“Madeline,” he breathes against my earlobe. “It’s been ages.”
My voice finally finds its way. “And I was planning to keep it that way, but...” Even though he’s much stronger than I am, I’m able to pry him off of me and finally relax somewhat.
“But what?” he asks, but doesn’t let me answer. “I realize you haven’t changed a bit though,” His friends have gathered around share smiles. I hear their whispering thoughts. Who is she?
“Be careful, Casey. First impressions can be a b****,” I answer back.
He nods solemnly before letting up a wolfish grin. He hasn’t changed either. “You know what else is a b****? Awkwardness. Aren’t you going to invite yourself in?”
I mutter, “Do I have a choice?” but let myself in. I can’t back out now. He knows exactly why I’m here. Will he be surprised to hear the reason behind the why?
“Casey, let’s cut to the chase. I need to talk to you,” I say about twenty minutes after meeting a bunch of his new friends and watching them cheer over their video game championships.
“I know.”
“So, can we? Privately, maybe?”
His waggling eyebrows make me want to shave them off. “Anxious, are we? Oh, Maddy, I’m thrilled. But, as you can see, I’m a little busy at the moment. Can it wait?”
My feelings bubble up in my mouth so quickly I throw it up. “You were the one who sent me the damn letter! And, now I’m finally replying to you, and you’re gonna blow me off? What the hell, I should have known not to come, that it was a setup, that-that– ”
He cuts me off, amused. “Keep your voice down. My friends might think we like each other.” Wink. Then, his tone turns serious. “I’m not blowing you off. I do really want to hear what you have to say. Sorry, but it’s just as fun as it was back then to get you riled up.”
“I didn’t come here to get riled up.”
He reaches his hand and puts a finger to my lips. I tense but don’t move. “Shhh. I know, I know. I do want to talk to you. Just wait one second, please?”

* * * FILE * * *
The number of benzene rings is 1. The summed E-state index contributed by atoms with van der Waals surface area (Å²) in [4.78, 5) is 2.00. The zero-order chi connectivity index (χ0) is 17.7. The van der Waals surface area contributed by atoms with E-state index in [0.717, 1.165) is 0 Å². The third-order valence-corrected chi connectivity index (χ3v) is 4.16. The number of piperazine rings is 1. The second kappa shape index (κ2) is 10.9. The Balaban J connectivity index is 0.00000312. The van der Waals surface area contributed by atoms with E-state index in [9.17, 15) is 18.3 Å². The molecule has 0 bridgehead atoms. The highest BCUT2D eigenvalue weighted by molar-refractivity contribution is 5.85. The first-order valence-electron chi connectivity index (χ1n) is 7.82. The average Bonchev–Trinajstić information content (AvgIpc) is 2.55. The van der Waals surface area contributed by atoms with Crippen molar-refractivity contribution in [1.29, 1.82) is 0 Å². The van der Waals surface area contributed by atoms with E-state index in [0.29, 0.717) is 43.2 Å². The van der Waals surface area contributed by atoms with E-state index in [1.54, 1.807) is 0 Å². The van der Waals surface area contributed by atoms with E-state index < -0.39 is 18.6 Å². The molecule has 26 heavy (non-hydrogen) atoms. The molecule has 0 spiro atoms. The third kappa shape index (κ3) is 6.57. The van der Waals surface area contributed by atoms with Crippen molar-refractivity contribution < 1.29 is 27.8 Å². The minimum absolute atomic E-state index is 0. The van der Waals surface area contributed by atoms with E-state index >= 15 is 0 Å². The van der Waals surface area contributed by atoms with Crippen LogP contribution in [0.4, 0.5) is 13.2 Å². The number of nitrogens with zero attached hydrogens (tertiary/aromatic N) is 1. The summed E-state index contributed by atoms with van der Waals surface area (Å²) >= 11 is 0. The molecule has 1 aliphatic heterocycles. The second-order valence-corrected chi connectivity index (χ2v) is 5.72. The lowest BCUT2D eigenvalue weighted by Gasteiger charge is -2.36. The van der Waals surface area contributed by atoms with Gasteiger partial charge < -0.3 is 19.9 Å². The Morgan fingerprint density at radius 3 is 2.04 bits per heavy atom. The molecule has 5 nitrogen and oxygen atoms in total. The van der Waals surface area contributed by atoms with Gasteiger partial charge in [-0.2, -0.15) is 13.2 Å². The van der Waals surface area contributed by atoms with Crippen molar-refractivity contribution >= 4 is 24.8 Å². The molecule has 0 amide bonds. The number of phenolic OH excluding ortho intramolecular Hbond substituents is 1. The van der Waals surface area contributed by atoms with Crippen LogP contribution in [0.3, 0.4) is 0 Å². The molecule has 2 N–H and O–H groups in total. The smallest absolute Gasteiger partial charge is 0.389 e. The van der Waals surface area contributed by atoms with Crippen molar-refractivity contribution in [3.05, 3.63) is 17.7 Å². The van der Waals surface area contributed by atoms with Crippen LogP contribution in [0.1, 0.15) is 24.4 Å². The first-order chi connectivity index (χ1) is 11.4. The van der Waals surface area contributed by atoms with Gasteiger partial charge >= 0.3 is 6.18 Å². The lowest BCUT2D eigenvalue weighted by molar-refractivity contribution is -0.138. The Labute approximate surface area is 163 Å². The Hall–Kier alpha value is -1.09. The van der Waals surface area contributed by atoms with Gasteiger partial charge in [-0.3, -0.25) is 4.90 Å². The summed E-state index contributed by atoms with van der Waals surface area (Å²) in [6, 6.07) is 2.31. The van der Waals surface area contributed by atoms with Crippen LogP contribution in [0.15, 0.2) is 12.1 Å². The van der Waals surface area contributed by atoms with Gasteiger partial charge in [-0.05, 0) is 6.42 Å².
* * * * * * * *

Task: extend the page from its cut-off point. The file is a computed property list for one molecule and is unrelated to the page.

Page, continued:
I nod, too afraid my voice might come out unsteady. This is so weird.
About another thirty minutes, I find myself pacing in his room. He still has a knack for being messy I see. Laundry, schoolwork, and even food scatter the floor. I have an urge to clean everything up. He said he would be right back but it feels as if I’ve finally reached forever. His new friends seem nicer and more outgoing in a positive way. Why couldn’t they understand that he needs them to leave?
Just as I’m about to leave, he enters. His shoulder brushes against mine. My heart thumps a little faster.
“My, my. You are impatient, today.”
“Why is that trying to hate you makes me love you anymore?” The words are out of my mouth so quickly I wince when I realize what I’ve told him. What is up with my feelings today? I completely ignore his banter.
He is as stunned as I am. I see it in his blinking eyes, gaping mouth, and stiffened shoulders. I can notice so much about him so easily.
“Do you really love me? Be honest,” I whisper again. This time, I know what I’m saying and it feels right. I step over to him so my lips can softly graze over his earlobe and wait for his answer–hoping for the best but knowing also it could just as well be the worst.
“Madeleine,” he says back, his hand also reaching to wrap itself around my hair. “There’s no such thing as a love liar. Of course I love you.”
I bury my head in his neck, knowing there’s a blush beckoning for my face. I believed him in the letter and I believe him now. It makes me giggle. I’ve never been a giggling girl.
He jerks my head back up to him but it’s soft and nervous. “What you said. You meant it, too, right? Sure, you’ve always been a loser for love, but you’re not a liar. Right?”
What’s taken us so far? Five long, exhausting months and now it’s as if this moment is speeding by. I want to hold on to it for forever. So, as best as I can, I do.
For being so stupid and so wonderful, I love you. My words speak in kisses. And my kisses speak in honesty. I love you, I love you, I love you. I’ve never said it being so sure.





Post a Comment

Be the first to comment on this article!

bRealTime banner ad on the left side
Site Feedback